'Sreekaram' is out in theatres today (March 11). So much has been said about the film's alleged similarities with 'Maharshi'. A debutant director has wielded the megaphone. Does the film live up to the pre-release hype? What is 'Sreekaram' about? Is it worth a watch? We will tell you all in this section.
Karthik (Sharwanand) doesn't find satisfaction as a software engineer. He gives up an opportunity to immigrate to the US and shocks everyone, including his father (Rao Ramesh), by deciding to turn a farmer. The rest of the film is about what all Karthik does to bail out his native village from poverty and landlessness.
Sharwanand, after acing a similarly measured role in 'Shatamanam Bhavati', does a superb job in the film. He is endearing in the role of a son and an agriculture crusader. Sai Kumar, Rao Ramesh and VK Naresh ace their respective roles with so much ease. After a soft role like in 'Gang Leader', Priyanka Arul Mohan plays a relatively outspoken role. She could have been better.
From the likes of Murli Sharma and Shishir Sharma to Aamani, 'Sreekaram' casts the right kind of actors for the character roles.
Mickey J Meyer, who is known for melodies, is in his comfort zone here. His background music is better and evokes the emotions of the scenes the right way. J Yuvaraj's cinematography passes muster. The farming scenes are made to look real, thanks to Kolla Avinash's production design. Marthand K Venkatesh's editing is another plus.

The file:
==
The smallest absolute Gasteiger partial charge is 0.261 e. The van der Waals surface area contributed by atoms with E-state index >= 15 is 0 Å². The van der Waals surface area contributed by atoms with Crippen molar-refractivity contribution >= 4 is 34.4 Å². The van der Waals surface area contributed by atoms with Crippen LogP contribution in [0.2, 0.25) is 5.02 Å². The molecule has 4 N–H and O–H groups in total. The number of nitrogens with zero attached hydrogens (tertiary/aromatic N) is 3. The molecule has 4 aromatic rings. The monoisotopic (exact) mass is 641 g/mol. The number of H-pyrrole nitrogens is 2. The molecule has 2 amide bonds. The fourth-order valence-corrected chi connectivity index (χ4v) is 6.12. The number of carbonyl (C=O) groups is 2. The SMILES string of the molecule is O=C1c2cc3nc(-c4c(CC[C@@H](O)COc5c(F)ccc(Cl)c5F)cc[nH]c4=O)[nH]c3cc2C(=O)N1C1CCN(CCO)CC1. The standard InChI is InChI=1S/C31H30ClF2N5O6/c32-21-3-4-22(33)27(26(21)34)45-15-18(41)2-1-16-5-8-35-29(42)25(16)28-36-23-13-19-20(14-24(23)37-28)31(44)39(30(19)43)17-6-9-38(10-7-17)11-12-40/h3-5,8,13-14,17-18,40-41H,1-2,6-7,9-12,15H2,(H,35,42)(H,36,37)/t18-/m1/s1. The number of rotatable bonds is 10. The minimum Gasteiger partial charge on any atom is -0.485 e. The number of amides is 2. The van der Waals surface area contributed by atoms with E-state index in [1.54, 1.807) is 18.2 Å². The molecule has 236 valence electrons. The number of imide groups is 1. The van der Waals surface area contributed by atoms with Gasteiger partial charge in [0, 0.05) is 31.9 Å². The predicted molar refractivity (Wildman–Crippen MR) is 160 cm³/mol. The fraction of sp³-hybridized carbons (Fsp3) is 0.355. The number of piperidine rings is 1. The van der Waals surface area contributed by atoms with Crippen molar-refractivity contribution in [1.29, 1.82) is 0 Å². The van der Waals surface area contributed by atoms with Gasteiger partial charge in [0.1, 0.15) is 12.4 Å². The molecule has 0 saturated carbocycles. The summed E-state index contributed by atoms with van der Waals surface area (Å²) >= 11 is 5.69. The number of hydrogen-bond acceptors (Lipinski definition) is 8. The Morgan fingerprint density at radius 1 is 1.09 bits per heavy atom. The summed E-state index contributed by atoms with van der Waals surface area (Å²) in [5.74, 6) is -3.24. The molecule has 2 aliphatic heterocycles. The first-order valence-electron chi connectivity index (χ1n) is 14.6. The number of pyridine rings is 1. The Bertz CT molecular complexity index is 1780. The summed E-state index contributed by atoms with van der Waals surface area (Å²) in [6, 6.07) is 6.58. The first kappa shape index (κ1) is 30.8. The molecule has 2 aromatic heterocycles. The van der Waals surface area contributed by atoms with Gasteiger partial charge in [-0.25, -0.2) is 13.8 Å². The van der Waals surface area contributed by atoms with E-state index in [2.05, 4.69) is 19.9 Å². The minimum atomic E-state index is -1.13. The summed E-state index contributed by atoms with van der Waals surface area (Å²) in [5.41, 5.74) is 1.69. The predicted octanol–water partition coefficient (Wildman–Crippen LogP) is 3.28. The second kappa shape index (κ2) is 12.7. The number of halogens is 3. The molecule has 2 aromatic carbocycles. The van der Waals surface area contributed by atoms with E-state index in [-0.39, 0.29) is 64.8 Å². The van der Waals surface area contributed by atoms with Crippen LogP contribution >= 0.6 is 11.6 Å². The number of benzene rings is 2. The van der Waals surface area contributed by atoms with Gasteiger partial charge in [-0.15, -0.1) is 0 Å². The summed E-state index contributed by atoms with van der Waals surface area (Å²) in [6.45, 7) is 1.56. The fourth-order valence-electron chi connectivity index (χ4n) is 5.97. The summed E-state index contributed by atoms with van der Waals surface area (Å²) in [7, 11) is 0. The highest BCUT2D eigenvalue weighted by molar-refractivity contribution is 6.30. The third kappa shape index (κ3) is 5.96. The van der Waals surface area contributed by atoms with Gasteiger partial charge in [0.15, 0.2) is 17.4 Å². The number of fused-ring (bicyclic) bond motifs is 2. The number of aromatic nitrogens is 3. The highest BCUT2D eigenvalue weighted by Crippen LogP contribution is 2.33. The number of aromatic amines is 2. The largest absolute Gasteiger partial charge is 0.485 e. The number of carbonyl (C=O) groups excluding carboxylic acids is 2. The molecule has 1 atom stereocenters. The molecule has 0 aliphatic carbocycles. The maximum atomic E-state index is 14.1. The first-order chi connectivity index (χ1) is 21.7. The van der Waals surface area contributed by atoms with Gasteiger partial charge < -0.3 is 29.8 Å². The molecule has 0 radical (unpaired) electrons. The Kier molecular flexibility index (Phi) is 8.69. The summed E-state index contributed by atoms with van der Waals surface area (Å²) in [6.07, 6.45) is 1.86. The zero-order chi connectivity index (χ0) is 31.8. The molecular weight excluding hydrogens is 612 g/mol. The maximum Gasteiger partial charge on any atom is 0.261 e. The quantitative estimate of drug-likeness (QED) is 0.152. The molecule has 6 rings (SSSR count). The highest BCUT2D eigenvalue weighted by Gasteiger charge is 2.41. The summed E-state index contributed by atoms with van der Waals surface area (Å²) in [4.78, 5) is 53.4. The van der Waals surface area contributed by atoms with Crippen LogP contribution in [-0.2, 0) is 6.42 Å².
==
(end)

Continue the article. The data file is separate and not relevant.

The trailer of 'Sreekaram' suggested that it is a pro-farming film with a set of old-fashioned tropes. The film turns out to be exactly that. If you have watched films like 'Maharshi', 'Srimanthudu' and 'Shatamanam Bhavati', you will relate to the emotions, which are too superficial in the film.
Sharwanand's character doesn't put an effort to discover solutions. They are offered to him on a platter by some mysterious force. He uses every damn obstacle as an opportunity and creates miracles.
Sai Kumar's character is boring, but it is only the actor who makes it watchable. The same can be said about Rao Ramesh's character. Satya and Prabhas Sreenu don't evoke laughs much as they try to make us laugh.
The romantic track is vulnerable to cliches. Director B Kishor's attempt to showcase the male lead as the best/smartest guy in the village shows in every scene and it's all artificial.
The climax is way too simplistic.
'Sreekaram' falls flat with no strong scenes in its fold. The second half should have been way better. At 130 minutes, the film looks a tad lengthy.